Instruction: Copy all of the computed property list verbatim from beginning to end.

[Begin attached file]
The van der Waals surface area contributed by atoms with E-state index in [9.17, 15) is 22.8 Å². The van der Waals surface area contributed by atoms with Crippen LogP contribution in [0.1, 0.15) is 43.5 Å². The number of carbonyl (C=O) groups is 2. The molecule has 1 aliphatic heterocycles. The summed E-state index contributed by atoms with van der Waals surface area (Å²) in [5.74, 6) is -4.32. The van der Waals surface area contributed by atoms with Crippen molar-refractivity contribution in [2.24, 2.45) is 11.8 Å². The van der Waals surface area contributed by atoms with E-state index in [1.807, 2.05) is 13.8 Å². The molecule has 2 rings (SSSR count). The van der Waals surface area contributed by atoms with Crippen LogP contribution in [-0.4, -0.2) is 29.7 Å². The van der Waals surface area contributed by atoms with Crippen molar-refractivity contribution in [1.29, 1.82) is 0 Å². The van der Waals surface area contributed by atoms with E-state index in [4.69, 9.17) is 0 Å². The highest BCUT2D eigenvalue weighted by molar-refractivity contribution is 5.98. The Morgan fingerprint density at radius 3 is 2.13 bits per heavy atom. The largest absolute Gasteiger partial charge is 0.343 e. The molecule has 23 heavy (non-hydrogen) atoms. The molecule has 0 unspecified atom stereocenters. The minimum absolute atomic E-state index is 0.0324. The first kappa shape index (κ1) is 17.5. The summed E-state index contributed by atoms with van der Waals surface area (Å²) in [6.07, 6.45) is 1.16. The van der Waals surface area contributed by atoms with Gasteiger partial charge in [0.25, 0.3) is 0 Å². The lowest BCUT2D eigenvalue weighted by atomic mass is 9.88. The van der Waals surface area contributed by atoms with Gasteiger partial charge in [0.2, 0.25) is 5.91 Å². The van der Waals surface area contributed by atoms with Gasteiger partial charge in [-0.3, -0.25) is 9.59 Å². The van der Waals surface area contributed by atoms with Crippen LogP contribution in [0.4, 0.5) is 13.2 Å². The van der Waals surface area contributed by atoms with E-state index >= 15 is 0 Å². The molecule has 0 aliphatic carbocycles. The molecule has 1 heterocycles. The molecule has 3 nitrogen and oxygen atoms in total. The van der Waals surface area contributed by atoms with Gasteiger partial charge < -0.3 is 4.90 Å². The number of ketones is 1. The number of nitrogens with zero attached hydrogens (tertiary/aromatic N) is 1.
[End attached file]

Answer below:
The van der Waals surface area contributed by atoms with E-state index in [9.17, 15) is 22.8 Å². The van der Waals surface area contributed by atoms with Crippen LogP contribution in [0.1, 0.15) is 43.5 Å². The number of carbonyl (C=O) groups is 2. The molecule has 1 aliphatic heterocycles. The summed E-state index contributed by atoms with van der Waals surface area (Å²) in [5.74, 6) is -4.32. The van der Waals surface area contributed by atoms with Crippen molar-refractivity contribution in [2.24, 2.45) is 11.8 Å². The van der Waals surface area contributed by atoms with E-state index in [1.807, 2.05) is 13.8 Å². The molecule has 2 rings (SSSR count). The van der Waals surface area contributed by atoms with Crippen LogP contribution in [-0.4, -0.2) is 29.7 Å². The van der Waals surface area contributed by atoms with Crippen molar-refractivity contribution in [1.29, 1.82) is 0 Å². The van der Waals surface area contributed by atoms with E-state index in [4.69, 9.17) is 0 Å². The highest BCUT2D eigenvalue weighted by molar-refractivity contribution is 5.98. The Morgan fingerprint density at radius 3 is 2.13 bits per heavy atom. The largest absolute Gasteiger partial charge is 0.343 e. The molecule has 23 heavy (non-hydrogen) atoms. The molecule has 0 unspecified atom stereocenters. The minimum absolute atomic E-state index is 0.0324. The first kappa shape index (κ1) is 17.5. The summed E-state index contributed by atoms with van der Waals surface area (Å²) in [6.07, 6.45) is 1.16. The van der Waals surface area contributed by atoms with Gasteiger partial charge in [0.25, 0.3) is 0 Å². The lowest BCUT2D eigenvalue weighted by atomic mass is 9.88. The van der Waals surface area contributed by atoms with Gasteiger partial charge in [0.2, 0.25) is 5.91 Å². The van der Waals surface area contributed by atoms with Gasteiger partial charge in [-0.3, -0.25) is 9.59 Å². The van der Waals surface area contributed by atoms with Crippen LogP contribution in [0.4, 0.5) is 13.2 Å². The van der Waals surface area contributed by atoms with E-state index >= 15 is 0 Å². The molecule has 0 aliphatic carbocycles. The molecule has 1 heterocycles. The molecule has 3 nitrogen and oxygen atoms in total. The van der Waals surface area contributed by atoms with Gasteiger partial charge < -0.3 is 4.90 Å². The number of ketones is 1. The number of nitrogens with zero attached hydrogens (tertiary/aromatic N) is 1.